Tagging Abuse

#1
So there are some scenes and backstories within my story that have abuse, but I generally wanted my fiction to be readable by a majority audience. I wonder how the community deals with this. I was going to put [warning: abuse] in the pre-chapter notes, but then wasn't sure if I would need to label the whole book with 'content warning: traumatizing content'? Also, if I tag a chapter with multiple scenes and only one of those is related to the abuse, should I somehow bracket that content for the reader to be able to skip? How do others deal with this issue? 

Re: Tagging Abuse

#2
I suppose it depends on the overall tone of the work. 

If you start the book with "Traumatic Content" warnings, and it's thematically consistent, I wouldn't worry too much about re-stating the fact overmuch (perhaps if you feel there is a particularly gruesome scene you may want to give an additional warning with some specifics to avoid upset).

I had a chapter in my book where it became thematically inconsistent (perspective change to the antagonist), and so the chapter before and of the scenes I made sure to put additional warnings within the authors notes.

A few chapters later there is another scene where similar violence played out which I did not tag. Why? By that time, it had become thematically consistent in the MC's experience as he became more inured to violence. As the audience should have too (at least in the narrative structure of the story. I hope this doesn't carry across ever to their RL lives.)

That's my opinion on the matter. Hope it helps!

Re: Tagging Abuse

#3
Carl Wrote: If you start the book with "Traumatic Content" warnings, and it's thematically consistent
See, I don't have traumatic content warning as of right now on the entire novel. I have a warning in the particular chapter because it's revealing that element of the character's life in that chapter - but it's otherwise not a grim story, and I had thought putting the tag would imply that it was a major force of the story or that it is heavily explicit or gruesome. Most of the story will be the recovery from said trauma but I don't intend for abuse scenes to be a norm. Similarly in how there can be fighting monsters without having to label gore. I wondered if I needed the Traumatic Content label at all over the whole novel?  I hesitate only in that I don't want to give the wrong impression.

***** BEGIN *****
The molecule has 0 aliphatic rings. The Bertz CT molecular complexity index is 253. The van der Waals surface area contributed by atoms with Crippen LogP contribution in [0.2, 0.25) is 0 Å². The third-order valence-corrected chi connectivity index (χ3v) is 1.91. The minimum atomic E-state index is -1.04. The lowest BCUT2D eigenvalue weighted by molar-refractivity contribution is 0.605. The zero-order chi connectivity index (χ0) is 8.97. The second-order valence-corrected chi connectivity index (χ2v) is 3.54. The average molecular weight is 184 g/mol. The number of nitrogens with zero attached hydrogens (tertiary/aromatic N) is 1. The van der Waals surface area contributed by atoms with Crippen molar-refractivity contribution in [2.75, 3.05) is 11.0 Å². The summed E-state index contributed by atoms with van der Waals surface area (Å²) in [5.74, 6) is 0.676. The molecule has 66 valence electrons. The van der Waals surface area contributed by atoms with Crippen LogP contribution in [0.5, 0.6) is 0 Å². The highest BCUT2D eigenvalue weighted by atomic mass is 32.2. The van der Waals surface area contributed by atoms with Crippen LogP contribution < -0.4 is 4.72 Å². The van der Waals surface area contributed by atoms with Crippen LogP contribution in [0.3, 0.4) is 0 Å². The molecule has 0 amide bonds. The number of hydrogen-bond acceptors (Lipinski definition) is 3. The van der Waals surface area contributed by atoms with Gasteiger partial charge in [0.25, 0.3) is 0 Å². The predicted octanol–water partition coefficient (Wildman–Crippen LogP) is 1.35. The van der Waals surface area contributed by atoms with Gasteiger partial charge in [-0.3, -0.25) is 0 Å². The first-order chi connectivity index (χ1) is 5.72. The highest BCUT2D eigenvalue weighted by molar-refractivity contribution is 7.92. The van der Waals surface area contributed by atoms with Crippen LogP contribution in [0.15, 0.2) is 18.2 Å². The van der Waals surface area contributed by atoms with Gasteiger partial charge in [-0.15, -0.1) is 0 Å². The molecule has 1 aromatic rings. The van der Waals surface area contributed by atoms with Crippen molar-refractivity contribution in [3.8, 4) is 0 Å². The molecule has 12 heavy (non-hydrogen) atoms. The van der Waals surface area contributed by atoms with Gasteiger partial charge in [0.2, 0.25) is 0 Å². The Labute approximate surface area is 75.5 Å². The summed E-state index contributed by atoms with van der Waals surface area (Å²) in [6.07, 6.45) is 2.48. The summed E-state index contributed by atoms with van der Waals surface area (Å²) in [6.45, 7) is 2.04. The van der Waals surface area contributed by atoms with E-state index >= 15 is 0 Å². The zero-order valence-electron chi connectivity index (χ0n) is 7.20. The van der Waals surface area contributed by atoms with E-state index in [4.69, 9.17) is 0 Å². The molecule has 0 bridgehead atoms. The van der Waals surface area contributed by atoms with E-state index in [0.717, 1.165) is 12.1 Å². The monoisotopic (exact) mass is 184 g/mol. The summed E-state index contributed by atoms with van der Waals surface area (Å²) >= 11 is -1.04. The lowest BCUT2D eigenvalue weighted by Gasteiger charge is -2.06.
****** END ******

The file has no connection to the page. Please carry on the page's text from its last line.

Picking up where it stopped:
Re: Tagging Abuse

#4

Kathy Wrote:
Carl Wrote: If you start the book with "Traumatic Content" warnings, and it's thematically consistent
See, I don't have traumatic content warning as of right now on the entire novel. I have a warning in the particular chapter because it's revealing that element of the character's life in that chapter - but it's otherwise not a grim story, and I had thought putting the tag would imply that it was a major force of the story or that it is heavily explicit or gruesome. Most of the story will be the recovery from said trauma but I don't intend for abuse scenes to be a norm. Similarly in how there can be fighting monsters without having to label gore. I wondered if I needed the Traumatic Content label at all over the whole novel?  I hesitate only in that I don't want to give the wrong impression.
If you want to play it safe, if any chapter has content that *might* fall under the warning? Tag it.

Re: Tagging Abuse

#5
I really appreciate the warning tag in the chapter. I leaves it to me to decide if the author has the chops to treat the trauma with care or if it's going to be used for shock value (only one of the two I'll actually support with continuing to read).

I'd add the tag to the story too - because after a scene like that it should change the narrative tone of the story. If it hasn't had an impact on the character - then why have the scene at all.

Just my two cents as a reader (first opinion), and as a writer (second opinion).

Re: Tagging Abuse

#6

A Wrote: If it hasn't had an impact on the character - then why have the scene at all.
Yeah that's very true, and of course it does have an impact on the character. As for the story tone I think yes it will change for the readers, as an insight into how and why him and the other characters he's with deal with the world. It also is a huge thing for them to eventually free themselves from and heal from, but that will take time narratively. It's a dystopia, so that element of abusive control is thematic to the world. But all that being said, I don't want to linger too much on the details themselves because I find it can be in poor taste. But yes, I get now it's more about the overall impact rather than the scene itself. Anyway this is all to say that it's all tagged now. 


Thanks for the help!